Operational constraints limited where sondes could be released. Air traffic control had to clear every release in advance. This request was only granted if the airspace below the research aircraft was empty. Therefore, it was not always possible to release the sondes where it was most meaningful from a meteorological point of view. During the northern campaigns, we often had to decide to either fly below the transatlantic air traffic where the sondes could be released or above the traffic to get a more comprehensive profile of the entire troposphere without releasing sondes.
Another constraint for dropsondes was that the receiving unit on board the aircraft could record measurements from up to four dropsondes simultaneously. So, to launch sondes in quick succession, as was necessary for some of the NARVAL2 flights, and still record the entire lower tropospheric profile, the decision was made to fly at lower altitudes of about 8 km during flights where this was needed.
A combined snapshot of radar and radiometer measurements is shown in Fig. 2. Figure 2a–d with time series of brightness temperatures Tb from different radiometer modules show integrated information of the atmosphere below the aircraft at each time step. Over the radiatively cold ocean, the emission by liquid water can be seen as an increase in Tb. The strength of the emission increases with frequency and can be best seen in the window channels, at 31.4, 90 and 118±8.5 GHz (Fig. 2a, c), that are less affected by emission from water vapor and oxygen. In combination with channels sensitive to water vapor, e.g., 22 GHz (Fig. 2a), the liquid water path can be derived using statistical algorithms (cf. Schnitt et al., 2017). Scattering of microwave radiation on ice particles increases in strength considerably with increasing frequency. The strong Tb depressions in channels around 183 GHz (Fig. 2d) result from scattering by larger ice particles and can be used to infer ice content. Channels along the 60 GHz oxygen complex (Fig. 2b) can better penetrate the atmosphere the further away they are from the absorption maximum and can therefore give information on the temperature profile. In summary, the combination of measurements from different channels can be used to derive the integrated water vapor and liquid water path (Schnitt et al., 2017; Jacob et al., 2019), coarse-resolution temperature and moisture profiles, and information on ice and snow occurrence. An example of retrieved liquid water path and rain water path is shown in Fig. 3 to demonstrate the potential of the HAMP measurements. This scene from the NARVAL1 campaign shows the time series of the retrieved quantities together with radar reflectivity measurements. The retrieval algorithm is described in depth in Jacob et al. (2019).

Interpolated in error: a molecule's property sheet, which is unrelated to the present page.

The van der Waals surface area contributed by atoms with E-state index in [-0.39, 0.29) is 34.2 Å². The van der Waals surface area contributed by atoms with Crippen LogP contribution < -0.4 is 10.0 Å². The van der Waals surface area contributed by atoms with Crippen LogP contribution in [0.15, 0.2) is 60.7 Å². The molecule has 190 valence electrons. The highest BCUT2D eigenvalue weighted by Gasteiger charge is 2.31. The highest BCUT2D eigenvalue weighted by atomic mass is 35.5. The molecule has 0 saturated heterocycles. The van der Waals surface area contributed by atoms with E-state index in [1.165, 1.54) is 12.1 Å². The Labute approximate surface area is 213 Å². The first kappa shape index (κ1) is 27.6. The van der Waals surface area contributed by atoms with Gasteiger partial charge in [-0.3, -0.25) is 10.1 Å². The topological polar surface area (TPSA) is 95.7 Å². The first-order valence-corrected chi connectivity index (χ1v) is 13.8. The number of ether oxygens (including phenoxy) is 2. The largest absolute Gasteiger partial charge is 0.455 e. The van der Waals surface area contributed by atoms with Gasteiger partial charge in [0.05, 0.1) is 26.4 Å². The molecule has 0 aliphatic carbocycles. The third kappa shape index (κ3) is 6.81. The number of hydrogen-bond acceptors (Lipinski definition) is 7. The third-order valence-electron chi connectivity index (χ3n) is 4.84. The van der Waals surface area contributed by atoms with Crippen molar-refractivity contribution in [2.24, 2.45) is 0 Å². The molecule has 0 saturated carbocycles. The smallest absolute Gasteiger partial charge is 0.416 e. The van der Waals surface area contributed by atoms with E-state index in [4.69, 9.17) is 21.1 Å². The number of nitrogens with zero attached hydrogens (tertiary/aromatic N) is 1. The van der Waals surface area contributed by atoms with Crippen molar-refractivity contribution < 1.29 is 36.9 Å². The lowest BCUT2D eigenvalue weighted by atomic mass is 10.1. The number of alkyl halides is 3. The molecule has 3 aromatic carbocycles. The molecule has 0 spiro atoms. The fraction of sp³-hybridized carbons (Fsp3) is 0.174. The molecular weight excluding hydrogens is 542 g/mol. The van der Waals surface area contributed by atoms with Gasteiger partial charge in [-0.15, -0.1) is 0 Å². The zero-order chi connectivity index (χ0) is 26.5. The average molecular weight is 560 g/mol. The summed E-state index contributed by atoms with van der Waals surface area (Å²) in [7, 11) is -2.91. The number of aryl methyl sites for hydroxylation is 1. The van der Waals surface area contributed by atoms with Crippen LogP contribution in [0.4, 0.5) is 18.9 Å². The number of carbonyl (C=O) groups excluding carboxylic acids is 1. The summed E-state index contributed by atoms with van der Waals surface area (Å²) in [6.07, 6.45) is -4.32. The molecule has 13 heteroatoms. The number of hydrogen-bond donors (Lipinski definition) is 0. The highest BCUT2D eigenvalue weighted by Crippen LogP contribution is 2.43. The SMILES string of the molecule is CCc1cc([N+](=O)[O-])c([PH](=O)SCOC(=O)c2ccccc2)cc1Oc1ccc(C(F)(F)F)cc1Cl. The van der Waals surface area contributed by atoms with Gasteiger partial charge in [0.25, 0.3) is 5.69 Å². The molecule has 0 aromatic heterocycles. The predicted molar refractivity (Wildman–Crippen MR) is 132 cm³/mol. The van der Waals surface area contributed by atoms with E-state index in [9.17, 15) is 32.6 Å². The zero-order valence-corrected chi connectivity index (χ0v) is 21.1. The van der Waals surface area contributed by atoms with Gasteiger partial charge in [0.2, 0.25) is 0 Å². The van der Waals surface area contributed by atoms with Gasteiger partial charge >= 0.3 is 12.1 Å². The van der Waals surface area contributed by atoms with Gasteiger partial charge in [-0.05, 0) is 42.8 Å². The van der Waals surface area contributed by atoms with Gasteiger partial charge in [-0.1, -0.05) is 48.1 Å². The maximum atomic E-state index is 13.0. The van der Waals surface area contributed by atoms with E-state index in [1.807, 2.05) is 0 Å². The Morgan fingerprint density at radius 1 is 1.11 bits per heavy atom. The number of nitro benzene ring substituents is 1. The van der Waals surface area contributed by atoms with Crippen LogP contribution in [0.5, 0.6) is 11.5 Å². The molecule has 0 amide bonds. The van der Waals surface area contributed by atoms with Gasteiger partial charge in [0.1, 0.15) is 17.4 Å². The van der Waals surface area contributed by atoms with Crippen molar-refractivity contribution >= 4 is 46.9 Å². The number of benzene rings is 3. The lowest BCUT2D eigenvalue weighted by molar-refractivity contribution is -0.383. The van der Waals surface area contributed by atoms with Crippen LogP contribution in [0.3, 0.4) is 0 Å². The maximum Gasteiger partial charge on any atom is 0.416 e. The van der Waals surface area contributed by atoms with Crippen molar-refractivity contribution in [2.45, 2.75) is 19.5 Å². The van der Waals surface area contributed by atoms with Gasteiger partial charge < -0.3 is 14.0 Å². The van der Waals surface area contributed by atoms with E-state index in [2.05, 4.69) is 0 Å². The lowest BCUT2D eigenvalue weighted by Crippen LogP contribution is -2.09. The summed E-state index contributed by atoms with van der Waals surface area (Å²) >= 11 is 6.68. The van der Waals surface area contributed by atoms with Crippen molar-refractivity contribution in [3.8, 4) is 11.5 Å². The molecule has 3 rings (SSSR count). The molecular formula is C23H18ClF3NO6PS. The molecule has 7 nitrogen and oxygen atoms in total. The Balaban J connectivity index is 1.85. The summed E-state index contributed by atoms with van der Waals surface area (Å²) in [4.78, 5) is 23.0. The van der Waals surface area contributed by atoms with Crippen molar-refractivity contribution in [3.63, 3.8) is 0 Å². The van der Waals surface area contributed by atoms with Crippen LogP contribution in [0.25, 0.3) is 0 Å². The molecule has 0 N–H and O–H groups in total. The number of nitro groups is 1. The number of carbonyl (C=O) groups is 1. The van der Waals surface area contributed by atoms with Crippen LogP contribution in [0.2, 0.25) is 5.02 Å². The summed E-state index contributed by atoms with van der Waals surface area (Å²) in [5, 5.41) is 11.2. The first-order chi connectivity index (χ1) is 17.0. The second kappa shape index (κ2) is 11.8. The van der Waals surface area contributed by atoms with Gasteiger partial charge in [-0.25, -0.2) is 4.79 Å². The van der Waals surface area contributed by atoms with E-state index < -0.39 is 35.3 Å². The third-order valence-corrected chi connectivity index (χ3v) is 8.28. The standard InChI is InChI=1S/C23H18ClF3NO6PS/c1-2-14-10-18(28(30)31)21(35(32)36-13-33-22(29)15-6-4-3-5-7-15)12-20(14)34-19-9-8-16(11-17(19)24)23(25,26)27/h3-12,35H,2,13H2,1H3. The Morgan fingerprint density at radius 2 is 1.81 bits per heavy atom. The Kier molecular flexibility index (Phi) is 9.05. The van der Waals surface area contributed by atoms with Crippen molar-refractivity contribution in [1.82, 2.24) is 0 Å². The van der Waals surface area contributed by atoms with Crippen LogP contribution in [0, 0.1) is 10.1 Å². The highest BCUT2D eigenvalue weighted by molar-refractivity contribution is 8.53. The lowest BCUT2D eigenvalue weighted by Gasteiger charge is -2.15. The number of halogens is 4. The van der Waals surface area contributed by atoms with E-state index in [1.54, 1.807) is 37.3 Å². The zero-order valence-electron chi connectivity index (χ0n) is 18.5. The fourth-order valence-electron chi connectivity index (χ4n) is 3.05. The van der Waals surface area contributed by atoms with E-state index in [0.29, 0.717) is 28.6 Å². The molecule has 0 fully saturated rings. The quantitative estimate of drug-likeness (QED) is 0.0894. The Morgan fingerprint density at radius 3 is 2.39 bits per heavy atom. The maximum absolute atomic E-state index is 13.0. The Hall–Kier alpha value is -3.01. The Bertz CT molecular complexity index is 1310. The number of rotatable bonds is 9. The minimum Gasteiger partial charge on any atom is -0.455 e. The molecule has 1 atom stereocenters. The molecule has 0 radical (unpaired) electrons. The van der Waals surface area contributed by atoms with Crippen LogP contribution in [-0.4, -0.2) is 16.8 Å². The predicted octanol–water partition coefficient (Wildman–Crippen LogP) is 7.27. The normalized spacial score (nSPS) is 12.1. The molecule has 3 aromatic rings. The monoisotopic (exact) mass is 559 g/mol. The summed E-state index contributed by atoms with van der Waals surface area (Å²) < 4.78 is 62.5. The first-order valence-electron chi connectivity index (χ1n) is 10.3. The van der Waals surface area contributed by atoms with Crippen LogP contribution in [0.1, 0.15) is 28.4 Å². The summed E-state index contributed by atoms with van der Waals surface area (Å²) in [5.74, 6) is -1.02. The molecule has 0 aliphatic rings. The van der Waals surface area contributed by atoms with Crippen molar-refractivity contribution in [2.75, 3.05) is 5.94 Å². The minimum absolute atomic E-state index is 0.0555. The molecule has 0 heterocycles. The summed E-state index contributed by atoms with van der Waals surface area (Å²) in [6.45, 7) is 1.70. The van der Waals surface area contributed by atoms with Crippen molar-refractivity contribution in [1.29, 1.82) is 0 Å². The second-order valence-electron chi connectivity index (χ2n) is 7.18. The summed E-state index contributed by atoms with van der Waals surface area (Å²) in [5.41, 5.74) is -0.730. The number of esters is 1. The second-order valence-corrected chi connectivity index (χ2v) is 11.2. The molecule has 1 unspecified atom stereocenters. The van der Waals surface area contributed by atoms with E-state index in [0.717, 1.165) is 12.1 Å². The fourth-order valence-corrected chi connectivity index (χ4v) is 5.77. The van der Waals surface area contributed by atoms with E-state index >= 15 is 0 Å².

The radar reflectivity (Fig. 2e) shows a cross section of the clouds the aircraft passed over. Reflectivity of the cloud radar at 35 GHz is a measure of size and number of cloud droplets. The linear depolarization the ratio (LDR, Fig. 2f) is defined as the ratio of the cross-polarized reflectivity factor to the copolarized reflectivity factor. For a perfectly spherical particle, the backscattering in the cross-polarized reflectivity factor is zero in linear units and −∞ in logarithmic dB units, and thus the ratio also is zero or −∞, respectively. The LDR increases the more the shape of the scattering particle deviates from perfect symmetry (Oue et al., 2015). In Fig. 2e and f, the melting layer is visible as a horizontal line of high reflectivity together with high LDR values just below 1 km.